When Splatterpunk author of the year Christine Morgan says Starving Zoe is 3 Starts, I have no grounds to disagree! Many great novels and albums over the years have been considered ‘middle of the road’…
“This installment in the ongoing kickbutt Splatter Western series takes a bit of a departure from the others; instead of a large cast of characters with a whole shootin’ gallery of body count, the stage is set for much more solitary, lonesome, personal horror. (In some scenes, extremely personal; really bad stuff happens to really sensitive body parts, and “degloved” isn’t usually a word you’d want associated with any of them … yeesh!)
Robert Jack’s childhood is like something out of Dickens by way of Gangs of New York, an Irish orphan growing up fending for himself on the mean city streets, getting by however he can and building up a reputation.
Eventually, though, the heat gets too hot, and he heads out west with his sweetheart, Zoe. Their plans to start fresh and make a life together are interrupted when the past and the law catch up with them, resulting in Robert agreeing to join the Confederate Army.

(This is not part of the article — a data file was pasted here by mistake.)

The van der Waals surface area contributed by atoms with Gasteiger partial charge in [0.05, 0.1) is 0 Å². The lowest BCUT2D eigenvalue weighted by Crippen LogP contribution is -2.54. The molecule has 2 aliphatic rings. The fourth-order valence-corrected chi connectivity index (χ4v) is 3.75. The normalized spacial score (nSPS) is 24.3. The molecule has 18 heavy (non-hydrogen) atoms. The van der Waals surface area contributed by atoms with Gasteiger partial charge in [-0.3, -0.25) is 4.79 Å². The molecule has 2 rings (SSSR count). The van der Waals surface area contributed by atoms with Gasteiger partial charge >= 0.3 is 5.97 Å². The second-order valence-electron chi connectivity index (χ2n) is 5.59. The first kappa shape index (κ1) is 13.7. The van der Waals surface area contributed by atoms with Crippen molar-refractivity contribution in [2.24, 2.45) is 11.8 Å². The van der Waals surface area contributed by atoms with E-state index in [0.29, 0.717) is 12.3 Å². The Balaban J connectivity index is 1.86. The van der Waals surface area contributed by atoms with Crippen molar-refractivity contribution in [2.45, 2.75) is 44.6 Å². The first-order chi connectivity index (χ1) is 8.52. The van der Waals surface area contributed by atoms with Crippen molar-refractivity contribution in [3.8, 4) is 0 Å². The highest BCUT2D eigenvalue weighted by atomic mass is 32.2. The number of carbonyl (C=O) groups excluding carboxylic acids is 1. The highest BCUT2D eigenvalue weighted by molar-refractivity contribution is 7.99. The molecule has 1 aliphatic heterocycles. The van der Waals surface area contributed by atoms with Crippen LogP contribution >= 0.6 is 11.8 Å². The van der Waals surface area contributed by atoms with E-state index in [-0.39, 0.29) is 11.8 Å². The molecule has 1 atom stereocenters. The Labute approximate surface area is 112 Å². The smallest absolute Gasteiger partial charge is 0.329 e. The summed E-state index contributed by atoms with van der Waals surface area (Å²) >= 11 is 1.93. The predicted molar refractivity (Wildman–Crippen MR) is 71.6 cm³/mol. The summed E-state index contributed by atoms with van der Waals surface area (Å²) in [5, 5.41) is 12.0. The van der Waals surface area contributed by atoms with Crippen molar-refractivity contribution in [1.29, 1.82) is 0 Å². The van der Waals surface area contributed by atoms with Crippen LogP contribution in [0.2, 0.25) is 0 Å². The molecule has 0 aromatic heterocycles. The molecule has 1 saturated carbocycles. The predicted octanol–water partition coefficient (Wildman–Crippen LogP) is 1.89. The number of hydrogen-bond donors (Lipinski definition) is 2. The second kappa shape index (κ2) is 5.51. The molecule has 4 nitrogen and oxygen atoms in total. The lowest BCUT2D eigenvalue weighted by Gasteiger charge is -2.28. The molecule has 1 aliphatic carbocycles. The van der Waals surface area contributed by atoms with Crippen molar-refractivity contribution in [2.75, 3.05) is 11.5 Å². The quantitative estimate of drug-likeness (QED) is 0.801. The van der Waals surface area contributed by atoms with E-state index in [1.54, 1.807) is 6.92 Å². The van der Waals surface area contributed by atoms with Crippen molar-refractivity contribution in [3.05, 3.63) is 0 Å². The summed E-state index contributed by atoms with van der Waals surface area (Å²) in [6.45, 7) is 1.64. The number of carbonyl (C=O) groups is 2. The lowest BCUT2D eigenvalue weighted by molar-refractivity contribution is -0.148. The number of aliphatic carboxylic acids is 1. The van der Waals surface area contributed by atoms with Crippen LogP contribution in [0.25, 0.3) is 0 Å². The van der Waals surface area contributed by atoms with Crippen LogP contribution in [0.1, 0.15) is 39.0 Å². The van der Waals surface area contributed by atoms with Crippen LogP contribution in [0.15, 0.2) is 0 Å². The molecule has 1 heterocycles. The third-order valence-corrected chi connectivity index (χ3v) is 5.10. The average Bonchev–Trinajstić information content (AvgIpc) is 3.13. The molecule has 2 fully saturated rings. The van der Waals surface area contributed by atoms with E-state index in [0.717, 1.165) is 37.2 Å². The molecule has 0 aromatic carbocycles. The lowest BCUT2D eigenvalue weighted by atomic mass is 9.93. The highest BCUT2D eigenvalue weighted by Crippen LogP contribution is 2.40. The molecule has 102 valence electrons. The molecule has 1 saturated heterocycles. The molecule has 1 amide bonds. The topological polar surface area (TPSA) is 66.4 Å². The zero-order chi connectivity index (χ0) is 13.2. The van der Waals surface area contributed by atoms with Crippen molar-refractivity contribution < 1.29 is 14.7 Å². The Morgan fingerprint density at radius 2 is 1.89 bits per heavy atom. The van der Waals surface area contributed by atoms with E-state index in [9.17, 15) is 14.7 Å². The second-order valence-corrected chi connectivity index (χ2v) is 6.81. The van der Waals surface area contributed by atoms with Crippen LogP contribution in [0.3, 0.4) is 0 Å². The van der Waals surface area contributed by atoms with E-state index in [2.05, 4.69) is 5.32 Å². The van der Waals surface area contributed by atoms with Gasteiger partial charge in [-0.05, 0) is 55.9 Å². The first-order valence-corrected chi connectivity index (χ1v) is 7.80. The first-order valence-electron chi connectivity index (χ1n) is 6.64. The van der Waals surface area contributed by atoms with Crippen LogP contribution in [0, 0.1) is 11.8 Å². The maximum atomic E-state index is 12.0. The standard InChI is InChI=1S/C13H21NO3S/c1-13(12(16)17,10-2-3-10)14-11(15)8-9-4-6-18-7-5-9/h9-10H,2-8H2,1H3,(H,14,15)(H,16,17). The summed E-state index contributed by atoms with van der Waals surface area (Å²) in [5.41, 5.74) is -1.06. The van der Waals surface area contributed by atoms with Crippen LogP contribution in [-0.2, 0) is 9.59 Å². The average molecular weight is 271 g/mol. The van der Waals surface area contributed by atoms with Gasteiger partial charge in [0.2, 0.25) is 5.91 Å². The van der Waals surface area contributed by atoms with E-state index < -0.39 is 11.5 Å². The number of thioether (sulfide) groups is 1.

It’s the classic tale, a soldier far from home, thinking longingly of the girl he left behind and how happy they’ll be … only to finally get there and discover one rude awakening. Turns out Zoe has been less than faithful, and just like that Robert Jack’s world shatters into vengeful violence.
A cavalcade of ugliness, awfulness, and atrocities ensue as Robert’s true hateful nature is starkly revealed (with heaping helpings of racism and sexism) and Zoe — or, what’s left of her — seeks her own monstrous revenge. And there’s no escaping from it; the most abominable aspects are referenced and relived to the point of feeling almost belabored, risking losing their effectiveness from sheer overload.
I did stumble a few times over some anachronistic-seeming word choices, and I’m still not quite sure I get how the “starving” aspect of the title was meant to fit. Overall, far from a fun feel-good read, heavy on the hate and gore and nastiness, definitely not for everyone.” – Christine Morgan